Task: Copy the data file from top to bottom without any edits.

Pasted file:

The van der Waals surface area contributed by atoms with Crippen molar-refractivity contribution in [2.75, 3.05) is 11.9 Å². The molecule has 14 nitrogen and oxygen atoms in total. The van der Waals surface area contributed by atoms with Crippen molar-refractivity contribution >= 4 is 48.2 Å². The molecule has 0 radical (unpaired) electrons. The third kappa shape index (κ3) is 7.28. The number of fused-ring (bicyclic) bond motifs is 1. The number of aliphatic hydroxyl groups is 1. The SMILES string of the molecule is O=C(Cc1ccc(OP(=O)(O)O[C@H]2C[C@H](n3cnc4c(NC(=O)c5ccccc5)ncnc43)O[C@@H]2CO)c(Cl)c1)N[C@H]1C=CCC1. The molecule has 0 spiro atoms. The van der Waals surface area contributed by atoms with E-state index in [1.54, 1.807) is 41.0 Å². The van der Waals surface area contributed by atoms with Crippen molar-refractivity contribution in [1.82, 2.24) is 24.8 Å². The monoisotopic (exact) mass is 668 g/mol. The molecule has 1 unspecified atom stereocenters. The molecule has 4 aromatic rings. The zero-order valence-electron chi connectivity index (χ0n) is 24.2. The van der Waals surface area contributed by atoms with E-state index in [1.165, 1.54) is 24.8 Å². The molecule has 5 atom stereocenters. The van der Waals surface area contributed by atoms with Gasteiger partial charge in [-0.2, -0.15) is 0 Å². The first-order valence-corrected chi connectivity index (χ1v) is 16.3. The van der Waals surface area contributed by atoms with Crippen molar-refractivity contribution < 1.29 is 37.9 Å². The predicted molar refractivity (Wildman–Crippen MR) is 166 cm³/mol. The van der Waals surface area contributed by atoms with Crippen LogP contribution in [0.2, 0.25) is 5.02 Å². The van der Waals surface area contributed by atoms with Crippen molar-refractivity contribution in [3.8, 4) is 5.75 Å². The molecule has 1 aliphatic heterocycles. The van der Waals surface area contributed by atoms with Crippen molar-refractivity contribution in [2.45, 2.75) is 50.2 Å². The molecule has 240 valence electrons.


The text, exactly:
The van der Waals surface area contributed by atoms with Crippen molar-refractivity contribution in [2.75, 3.05) is 11.9 Å². The molecule has 14 nitrogen and oxygen atoms in total. The van der Waals surface area contributed by atoms with Crippen molar-refractivity contribution >= 4 is 48.2 Å². The molecule has 0 radical (unpaired) electrons. The third kappa shape index (κ3) is 7.28. The number of fused-ring (bicyclic) bond motifs is 1. The number of aliphatic hydroxyl groups is 1. The SMILES string of the molecule is O=C(Cc1ccc(OP(=O)(O)O[C@H]2C[C@H](n3cnc4c(NC(=O)c5ccccc5)ncnc43)O[C@@H]2CO)c(Cl)c1)N[C@H]1C=CCC1. The molecule has 0 spiro atoms. The van der Waals surface area contributed by atoms with E-state index in [1.54, 1.807) is 41.0 Å². The van der Waals surface area contributed by atoms with Crippen molar-refractivity contribution in [1.82, 2.24) is 24.8 Å². The monoisotopic (exact) mass is 668 g/mol. The molecule has 1 unspecified atom stereocenters. The molecule has 4 aromatic rings. The zero-order valence-electron chi connectivity index (χ0n) is 24.2. The van der Waals surface area contributed by atoms with E-state index in [1.165, 1.54) is 24.8 Å². The molecule has 5 atom stereocenters. The van der Waals surface area contributed by atoms with Gasteiger partial charge in [-0.2, -0.15) is 0 Å². The first-order valence-corrected chi connectivity index (χ1v) is 16.3. The van der Waals surface area contributed by atoms with Crippen molar-refractivity contribution < 1.29 is 37.9 Å². The predicted molar refractivity (Wildman–Crippen MR) is 166 cm³/mol. The van der Waals surface area contributed by atoms with Crippen LogP contribution in [0.2, 0.25) is 5.02 Å². The van der Waals surface area contributed by atoms with Crippen molar-refractivity contribution in [3.8, 4) is 5.75 Å². The molecule has 1 aliphatic heterocycles. The van der Waals surface area contributed by atoms with Crippen molar-refractivity contribution in [2.45, 2.75) is 50.2 Å². The molecule has 240 valence electrons.